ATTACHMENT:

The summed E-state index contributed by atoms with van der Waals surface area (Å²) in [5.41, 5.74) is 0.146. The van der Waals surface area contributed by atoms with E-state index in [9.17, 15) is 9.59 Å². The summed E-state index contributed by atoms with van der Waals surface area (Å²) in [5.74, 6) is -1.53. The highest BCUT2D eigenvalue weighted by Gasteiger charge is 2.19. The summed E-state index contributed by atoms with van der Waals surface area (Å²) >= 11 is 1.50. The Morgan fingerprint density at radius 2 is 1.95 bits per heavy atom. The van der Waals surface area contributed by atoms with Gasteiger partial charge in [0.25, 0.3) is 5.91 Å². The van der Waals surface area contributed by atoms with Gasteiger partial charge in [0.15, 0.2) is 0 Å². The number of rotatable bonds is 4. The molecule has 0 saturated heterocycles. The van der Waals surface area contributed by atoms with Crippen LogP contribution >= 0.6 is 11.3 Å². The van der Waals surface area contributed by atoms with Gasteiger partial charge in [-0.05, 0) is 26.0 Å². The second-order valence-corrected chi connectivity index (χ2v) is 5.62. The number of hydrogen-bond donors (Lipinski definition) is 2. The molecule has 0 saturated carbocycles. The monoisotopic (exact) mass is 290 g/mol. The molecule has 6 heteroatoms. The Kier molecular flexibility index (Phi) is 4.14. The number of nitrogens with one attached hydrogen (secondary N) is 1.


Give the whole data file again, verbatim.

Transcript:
The summed E-state index contributed by atoms with van der Waals surface area (Å²) in [5.41, 5.74) is 0.146. The van der Waals surface area contributed by atoms with E-state index in [9.17, 15) is 9.59 Å². The summed E-state index contributed by atoms with van der Waals surface area (Å²) in [5.74, 6) is -1.53. The highest BCUT2D eigenvalue weighted by Gasteiger charge is 2.19. The summed E-state index contributed by atoms with van der Waals surface area (Å²) >= 11 is 1.50. The Morgan fingerprint density at radius 2 is 1.95 bits per heavy atom. The van der Waals surface area contributed by atoms with Gasteiger partial charge in [0.25, 0.3) is 5.91 Å². The van der Waals surface area contributed by atoms with Gasteiger partial charge in [0.15, 0.2) is 0 Å². The number of rotatable bonds is 4. The molecule has 0 saturated heterocycles. The van der Waals surface area contributed by atoms with Crippen LogP contribution >= 0.6 is 11.3 Å². The van der Waals surface area contributed by atoms with Gasteiger partial charge in [-0.05, 0) is 26.0 Å². The second-order valence-corrected chi connectivity index (χ2v) is 5.62. The number of hydrogen-bond donors (Lipinski definition) is 2. The molecule has 0 saturated carbocycles. The monoisotopic (exact) mass is 290 g/mol. The molecule has 6 heteroatoms. The Kier molecular flexibility index (Phi) is 4.14. The number of nitrogens with one attached hydrogen (secondary N) is 1.